Publication Date

April 1, 2013

In their article "No More Plan B” (Perspectives on History, October 2011), Anthony Grafton and James Grossman called upon history graduate programs to encourage their students to envision and acquire skills applicable to employment outside the academy. Students of history have long trekked down nonacademic career paths; indeed, they are the overwhelming majority of the undergraduates in our classrooms. In order to highlight the skills that the teaching and learning of history can impart, it is worth reflecting upon the experiences we offer undergraduates and how they connect to future employment.

In the collaborative offices where many students will eventually work, there is a demand for people who can showcase their talents by taking actions that are supported by evidence, while navigating the diverse and oftentimes conflicting perspectives of co-workers and clients. The study of history and other humanistic fields helps prepare students to undertake these tasks in a number of ways. History students advance arguments after researching, absorbing, and analyzing information that is at times copious and other times scarce. In addition, they learn to articulate their points of view through written, oral, and/or visual presentations that put their positions to the test among experts and peers. A liberal arts education, in particular, encourages students to acquire and process information from a variety of fields—an ability that will help them adapt to new types of jobs in an ever-changing, innovation-based economy.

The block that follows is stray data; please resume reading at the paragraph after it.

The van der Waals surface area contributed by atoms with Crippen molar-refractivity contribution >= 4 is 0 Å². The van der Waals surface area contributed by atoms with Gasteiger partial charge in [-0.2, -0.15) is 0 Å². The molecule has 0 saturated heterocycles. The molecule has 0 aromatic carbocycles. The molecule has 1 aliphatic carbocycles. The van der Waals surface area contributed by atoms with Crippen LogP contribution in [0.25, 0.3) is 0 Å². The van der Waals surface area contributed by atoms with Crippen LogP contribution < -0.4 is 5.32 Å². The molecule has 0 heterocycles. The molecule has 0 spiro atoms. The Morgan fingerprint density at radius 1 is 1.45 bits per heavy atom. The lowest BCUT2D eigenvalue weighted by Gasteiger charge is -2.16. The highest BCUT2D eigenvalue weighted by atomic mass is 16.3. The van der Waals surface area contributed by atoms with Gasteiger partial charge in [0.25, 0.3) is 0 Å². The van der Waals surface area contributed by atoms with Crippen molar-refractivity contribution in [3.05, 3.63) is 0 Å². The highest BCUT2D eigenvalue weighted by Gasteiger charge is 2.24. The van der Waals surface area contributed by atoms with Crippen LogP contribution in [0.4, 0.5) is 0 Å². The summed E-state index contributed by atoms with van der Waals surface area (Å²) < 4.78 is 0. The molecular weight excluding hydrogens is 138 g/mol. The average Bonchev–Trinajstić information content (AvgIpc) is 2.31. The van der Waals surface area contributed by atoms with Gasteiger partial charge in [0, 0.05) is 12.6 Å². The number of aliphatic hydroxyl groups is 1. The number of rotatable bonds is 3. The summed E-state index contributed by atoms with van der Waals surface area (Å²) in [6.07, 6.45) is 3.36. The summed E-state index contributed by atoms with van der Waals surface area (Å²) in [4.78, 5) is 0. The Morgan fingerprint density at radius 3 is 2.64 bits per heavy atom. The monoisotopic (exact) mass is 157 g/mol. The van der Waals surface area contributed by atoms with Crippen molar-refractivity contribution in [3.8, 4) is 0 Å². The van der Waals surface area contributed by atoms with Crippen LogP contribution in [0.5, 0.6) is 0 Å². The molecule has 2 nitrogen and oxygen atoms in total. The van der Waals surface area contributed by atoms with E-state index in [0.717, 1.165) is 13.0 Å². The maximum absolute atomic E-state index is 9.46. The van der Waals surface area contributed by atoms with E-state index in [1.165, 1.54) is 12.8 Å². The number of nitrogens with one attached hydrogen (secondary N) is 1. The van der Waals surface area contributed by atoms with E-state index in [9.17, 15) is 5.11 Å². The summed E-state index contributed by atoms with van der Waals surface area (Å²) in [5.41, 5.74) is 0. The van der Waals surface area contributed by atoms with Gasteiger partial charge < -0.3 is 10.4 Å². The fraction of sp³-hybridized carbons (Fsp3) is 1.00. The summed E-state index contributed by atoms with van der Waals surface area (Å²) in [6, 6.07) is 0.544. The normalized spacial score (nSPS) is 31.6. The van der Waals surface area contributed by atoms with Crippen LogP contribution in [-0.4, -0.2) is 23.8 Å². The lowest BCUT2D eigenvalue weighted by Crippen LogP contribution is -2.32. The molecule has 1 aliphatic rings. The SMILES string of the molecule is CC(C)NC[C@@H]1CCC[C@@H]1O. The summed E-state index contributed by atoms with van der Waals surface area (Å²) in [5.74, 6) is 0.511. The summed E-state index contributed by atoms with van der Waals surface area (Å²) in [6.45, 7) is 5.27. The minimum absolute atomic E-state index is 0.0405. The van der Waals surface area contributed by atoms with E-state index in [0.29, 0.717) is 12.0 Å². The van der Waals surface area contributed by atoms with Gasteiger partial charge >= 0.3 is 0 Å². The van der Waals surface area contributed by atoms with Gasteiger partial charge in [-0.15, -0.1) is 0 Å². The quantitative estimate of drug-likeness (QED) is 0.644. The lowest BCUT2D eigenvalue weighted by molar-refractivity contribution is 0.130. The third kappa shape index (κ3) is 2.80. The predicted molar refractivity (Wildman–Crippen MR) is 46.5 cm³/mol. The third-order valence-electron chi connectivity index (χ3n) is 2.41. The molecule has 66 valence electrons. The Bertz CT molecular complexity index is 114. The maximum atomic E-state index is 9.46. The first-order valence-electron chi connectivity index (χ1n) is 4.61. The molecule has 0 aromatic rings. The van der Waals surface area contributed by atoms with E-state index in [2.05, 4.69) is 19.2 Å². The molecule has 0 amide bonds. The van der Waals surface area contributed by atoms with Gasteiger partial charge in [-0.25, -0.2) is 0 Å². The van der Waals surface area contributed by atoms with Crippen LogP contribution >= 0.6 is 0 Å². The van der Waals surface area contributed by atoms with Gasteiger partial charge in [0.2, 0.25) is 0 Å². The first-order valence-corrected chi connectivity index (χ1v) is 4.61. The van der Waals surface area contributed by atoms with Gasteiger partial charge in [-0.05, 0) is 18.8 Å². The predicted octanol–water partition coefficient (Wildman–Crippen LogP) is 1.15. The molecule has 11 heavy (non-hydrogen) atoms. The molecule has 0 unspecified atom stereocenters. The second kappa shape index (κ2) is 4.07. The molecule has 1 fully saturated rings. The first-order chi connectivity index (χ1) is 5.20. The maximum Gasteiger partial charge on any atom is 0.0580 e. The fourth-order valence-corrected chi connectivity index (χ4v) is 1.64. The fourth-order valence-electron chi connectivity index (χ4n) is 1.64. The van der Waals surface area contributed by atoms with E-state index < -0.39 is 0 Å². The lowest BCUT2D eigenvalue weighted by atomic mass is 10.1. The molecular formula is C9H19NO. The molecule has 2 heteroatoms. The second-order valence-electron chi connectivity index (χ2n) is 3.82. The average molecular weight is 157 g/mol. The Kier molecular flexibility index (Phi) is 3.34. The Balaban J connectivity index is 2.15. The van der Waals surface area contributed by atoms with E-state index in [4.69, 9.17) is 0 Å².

It was with these issues in mind that we created concrete opportunities for students to learn and practice these skills within the study of history and the humanities. We provided these opportunities by organizing the 2011 New England Renaissance Conference (NERC), curating a related exhibition, and teaching two "connected" courses: Renaissance and Reformation and Ruling Families of the Renaissance.

Each year, faculty at a participating New England campus organize and host the NERC based on themes and activities of their choosing. For 2011, we held a conference on "Expanding Relations: Families in the Renaissance” at Wheaton College in Massachusetts. At the same time, we presented an exhibition, “The Art of Intellectual Community: Early Modern Objects and Pedagogy,” that displayed 38 early modern objects from Wheaton's permanent collection, including paintings, sculpture, prints, a tapestry, a manuscript, printed books, textiles, metalwork, woodwork, tiles, and stained glass.